Please note that the Research Seminar Series in Urban China Studies will be held virtually via Zoom on 23 June, 2021 (Wednesday), 9:00 a.m.
Please be ready 5 minutes prior to the scheduled time.
Since the 1980s, massive population movements involving rural-urban circular migration and split households have transformed China. “Left behind women” due to men engaging in migrant work has been a common and widely recognized phenomenon in rural China. Recently, however, rural women’s participation in migration has increased considerably, including mothers who no longer need to care for young children, as well as women of a younger generation who tend to start migrant work soon after finishing school. Although these women may no longer be left behind physically, their work, mobility, circularity, and frequency of return continue to be governed by deep-rooted gender ideology that defines their role primarily as caregivers.
Drawing from fieldwork, interviews and case studies in Anhui Province, as part of a multi-year rural household survey, this paper argues that women continue to be left behind despite their access to migration opportunities. Biographical stories selected to support this argument include women who are older and who have found themselves providing care to the husband, children and grandchildren regardless of whether they stay in the village, participate in migration, or return after migrant work. Stories of younger women who have participated in migrant work suggest that they aspire to urban lifestyle such as living in apartments and using daycare for young children, but their livelihood options too are heavily constrained by caregiving responsibilities. These stories underscore that being “left behind” is not merely a matter of location – rural or urban – but is fundamentally an outcome of gender inequity in access to education and income-generating opportunities and of persistent patriarchal ideology, patrilocal exogamy and gendered livelihoods.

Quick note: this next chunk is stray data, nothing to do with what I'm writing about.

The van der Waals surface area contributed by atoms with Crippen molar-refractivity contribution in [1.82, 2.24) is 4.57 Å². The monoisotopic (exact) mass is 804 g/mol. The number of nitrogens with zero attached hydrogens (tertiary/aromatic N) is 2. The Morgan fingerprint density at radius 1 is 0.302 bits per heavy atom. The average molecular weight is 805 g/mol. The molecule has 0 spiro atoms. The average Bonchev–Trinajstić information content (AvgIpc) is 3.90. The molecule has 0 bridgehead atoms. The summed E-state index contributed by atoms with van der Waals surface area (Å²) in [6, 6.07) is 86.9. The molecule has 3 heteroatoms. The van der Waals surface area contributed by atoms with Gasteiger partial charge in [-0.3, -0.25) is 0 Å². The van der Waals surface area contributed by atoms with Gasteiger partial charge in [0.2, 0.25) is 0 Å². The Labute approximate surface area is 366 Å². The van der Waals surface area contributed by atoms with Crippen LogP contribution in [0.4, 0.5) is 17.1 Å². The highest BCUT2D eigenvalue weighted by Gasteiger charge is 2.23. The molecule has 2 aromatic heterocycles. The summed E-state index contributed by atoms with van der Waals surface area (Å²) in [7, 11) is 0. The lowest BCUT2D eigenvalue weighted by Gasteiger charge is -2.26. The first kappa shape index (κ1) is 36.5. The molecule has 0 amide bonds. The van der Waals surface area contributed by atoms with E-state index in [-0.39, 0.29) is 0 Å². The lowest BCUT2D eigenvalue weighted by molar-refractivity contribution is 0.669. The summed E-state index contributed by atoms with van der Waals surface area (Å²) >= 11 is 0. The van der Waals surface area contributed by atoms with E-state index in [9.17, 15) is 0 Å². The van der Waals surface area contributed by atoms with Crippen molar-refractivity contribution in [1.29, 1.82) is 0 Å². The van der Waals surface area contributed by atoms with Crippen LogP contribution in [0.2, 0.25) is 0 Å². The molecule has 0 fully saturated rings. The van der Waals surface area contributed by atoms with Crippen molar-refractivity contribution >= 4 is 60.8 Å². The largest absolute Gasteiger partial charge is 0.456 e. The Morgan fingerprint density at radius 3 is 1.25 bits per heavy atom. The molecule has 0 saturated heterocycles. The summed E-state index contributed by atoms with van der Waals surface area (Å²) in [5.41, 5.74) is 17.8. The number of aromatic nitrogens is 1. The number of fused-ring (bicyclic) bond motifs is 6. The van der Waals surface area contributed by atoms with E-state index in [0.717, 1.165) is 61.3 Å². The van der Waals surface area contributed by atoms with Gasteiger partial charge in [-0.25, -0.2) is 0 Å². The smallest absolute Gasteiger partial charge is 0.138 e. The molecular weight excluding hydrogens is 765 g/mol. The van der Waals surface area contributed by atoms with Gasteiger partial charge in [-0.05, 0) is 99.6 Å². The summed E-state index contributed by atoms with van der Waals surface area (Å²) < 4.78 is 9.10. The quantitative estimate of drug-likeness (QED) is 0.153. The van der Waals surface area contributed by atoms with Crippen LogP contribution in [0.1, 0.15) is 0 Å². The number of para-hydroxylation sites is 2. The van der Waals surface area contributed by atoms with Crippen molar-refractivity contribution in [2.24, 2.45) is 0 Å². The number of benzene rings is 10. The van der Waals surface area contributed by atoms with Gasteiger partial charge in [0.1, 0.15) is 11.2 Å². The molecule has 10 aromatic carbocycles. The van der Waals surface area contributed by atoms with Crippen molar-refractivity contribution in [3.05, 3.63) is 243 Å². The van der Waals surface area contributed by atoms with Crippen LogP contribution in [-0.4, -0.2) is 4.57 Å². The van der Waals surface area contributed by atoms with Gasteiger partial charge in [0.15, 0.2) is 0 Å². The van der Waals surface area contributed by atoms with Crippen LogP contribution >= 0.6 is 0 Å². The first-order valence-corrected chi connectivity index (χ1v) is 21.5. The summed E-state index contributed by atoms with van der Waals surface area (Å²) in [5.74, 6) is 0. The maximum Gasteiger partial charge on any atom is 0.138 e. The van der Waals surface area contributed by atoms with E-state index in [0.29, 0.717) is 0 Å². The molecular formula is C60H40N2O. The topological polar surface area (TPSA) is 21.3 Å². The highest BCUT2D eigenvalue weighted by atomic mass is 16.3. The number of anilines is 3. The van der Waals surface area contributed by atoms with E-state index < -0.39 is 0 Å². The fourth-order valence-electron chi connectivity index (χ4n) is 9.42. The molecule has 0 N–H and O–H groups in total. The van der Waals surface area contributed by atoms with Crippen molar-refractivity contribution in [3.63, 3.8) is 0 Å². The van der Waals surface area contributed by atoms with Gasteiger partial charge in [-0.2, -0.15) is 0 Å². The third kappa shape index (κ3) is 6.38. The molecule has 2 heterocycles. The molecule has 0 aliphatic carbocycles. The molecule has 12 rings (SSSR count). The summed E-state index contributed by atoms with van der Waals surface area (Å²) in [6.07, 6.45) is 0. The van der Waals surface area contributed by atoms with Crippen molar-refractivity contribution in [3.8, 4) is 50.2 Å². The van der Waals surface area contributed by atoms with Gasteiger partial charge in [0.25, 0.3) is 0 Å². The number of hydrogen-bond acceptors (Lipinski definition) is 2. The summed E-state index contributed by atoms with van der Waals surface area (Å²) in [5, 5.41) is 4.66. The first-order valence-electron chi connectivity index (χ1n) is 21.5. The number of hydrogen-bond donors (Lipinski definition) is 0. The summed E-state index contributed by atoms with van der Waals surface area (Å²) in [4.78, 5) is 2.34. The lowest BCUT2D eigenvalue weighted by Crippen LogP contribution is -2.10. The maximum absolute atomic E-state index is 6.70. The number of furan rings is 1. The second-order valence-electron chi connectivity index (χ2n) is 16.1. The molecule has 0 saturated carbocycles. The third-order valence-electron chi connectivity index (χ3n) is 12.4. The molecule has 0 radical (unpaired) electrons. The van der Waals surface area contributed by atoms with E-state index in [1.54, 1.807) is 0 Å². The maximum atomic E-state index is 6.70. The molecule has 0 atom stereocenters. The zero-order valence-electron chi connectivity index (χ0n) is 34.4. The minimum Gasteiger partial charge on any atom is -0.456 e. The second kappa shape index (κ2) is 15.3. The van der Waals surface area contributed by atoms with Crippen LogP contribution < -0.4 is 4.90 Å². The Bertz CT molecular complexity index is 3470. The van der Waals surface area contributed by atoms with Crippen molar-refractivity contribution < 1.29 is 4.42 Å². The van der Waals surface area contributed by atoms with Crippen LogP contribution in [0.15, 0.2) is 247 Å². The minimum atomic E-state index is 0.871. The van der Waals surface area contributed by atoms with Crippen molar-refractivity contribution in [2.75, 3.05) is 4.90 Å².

About the Speaker:
Cindy FAN, University of California, Los Angeles (UCLA)
Dr. Fan is UCLA’s Vice Provost for International Studies and Global Engagement, and is the first woman and Asian to hold that position. She is also Professor of Geography, and formerly Associate Dean of Social Sciences. As UCLA’s senior international officer, she oversees the university’s global partnerships and 27 interdisciplinary research centers and eight degree programs within the International Institute. She received her PhD from the Ohio State University and an Honorary Doctor of Laws degree from the University of Bristol. Dr. Fan has numerous publications on migration, gender and regional development in China, including the pioneering book China on the Move. She contributes to the media frequently, and has received the UCLA Distinguished Teaching Award and major research grants from the Henry Luce Foundation, Andrew Mellon Foundation and National Science Foundation.
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